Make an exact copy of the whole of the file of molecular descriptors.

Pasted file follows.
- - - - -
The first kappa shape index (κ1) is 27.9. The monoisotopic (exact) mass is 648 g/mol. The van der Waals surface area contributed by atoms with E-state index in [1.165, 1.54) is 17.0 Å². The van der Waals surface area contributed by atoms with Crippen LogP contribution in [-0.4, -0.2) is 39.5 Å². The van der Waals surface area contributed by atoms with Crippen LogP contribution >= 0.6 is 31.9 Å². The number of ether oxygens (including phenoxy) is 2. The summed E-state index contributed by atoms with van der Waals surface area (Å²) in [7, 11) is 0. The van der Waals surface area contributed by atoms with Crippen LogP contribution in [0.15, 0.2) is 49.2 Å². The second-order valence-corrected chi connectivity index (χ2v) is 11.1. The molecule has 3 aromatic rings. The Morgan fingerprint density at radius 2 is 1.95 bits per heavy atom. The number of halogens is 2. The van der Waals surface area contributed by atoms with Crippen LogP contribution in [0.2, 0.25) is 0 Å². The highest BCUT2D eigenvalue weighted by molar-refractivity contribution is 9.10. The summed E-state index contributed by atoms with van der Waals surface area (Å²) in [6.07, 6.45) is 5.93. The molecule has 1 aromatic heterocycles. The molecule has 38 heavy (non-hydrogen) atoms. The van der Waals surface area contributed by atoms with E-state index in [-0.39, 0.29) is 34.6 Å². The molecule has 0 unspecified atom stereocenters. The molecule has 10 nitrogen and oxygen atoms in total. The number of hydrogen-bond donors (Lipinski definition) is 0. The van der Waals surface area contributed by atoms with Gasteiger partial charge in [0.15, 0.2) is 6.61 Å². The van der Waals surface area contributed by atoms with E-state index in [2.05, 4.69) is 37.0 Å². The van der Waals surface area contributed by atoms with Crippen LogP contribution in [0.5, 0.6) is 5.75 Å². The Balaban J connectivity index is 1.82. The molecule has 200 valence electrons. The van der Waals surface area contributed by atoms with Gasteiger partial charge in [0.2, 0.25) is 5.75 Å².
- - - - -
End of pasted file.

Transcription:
The first kappa shape index (κ1) is 27.9. The monoisotopic (exact) mass is 648 g/mol. The van der Waals surface area contributed by atoms with E-state index in [1.165, 1.54) is 17.0 Å². The van der Waals surface area contributed by atoms with Crippen LogP contribution in [-0.4, -0.2) is 39.5 Å². The van der Waals surface area contributed by atoms with Crippen LogP contribution >= 0.6 is 31.9 Å². The number of ether oxygens (including phenoxy) is 2. The summed E-state index contributed by atoms with van der Waals surface area (Å²) in [7, 11) is 0. The van der Waals surface area contributed by atoms with Crippen LogP contribution in [0.15, 0.2) is 49.2 Å². The second-order valence-corrected chi connectivity index (χ2v) is 11.1. The molecule has 3 aromatic rings. The Morgan fingerprint density at radius 2 is 1.95 bits per heavy atom. The number of halogens is 2. The van der Waals surface area contributed by atoms with Crippen LogP contribution in [0.2, 0.25) is 0 Å². The highest BCUT2D eigenvalue weighted by molar-refractivity contribution is 9.10. The summed E-state index contributed by atoms with van der Waals surface area (Å²) in [6.07, 6.45) is 5.93. The molecule has 1 aromatic heterocycles. The molecule has 38 heavy (non-hydrogen) atoms. The van der Waals surface area contributed by atoms with E-state index in [-0.39, 0.29) is 34.6 Å². The molecule has 0 unspecified atom stereocenters. The molecule has 10 nitrogen and oxygen atoms in total. The number of hydrogen-bond donors (Lipinski definition) is 0. The van der Waals surface area contributed by atoms with Gasteiger partial charge in [0.15, 0.2) is 6.61 Å². The van der Waals surface area contributed by atoms with E-state index in [2.05, 4.69) is 37.0 Å². The van der Waals surface area contributed by atoms with Crippen LogP contribution in [0.5, 0.6) is 5.75 Å². The Balaban J connectivity index is 1.82. The molecule has 200 valence electrons. The van der Waals surface area contributed by atoms with Gasteiger partial charge in [0.2, 0.25) is 5.75 Å².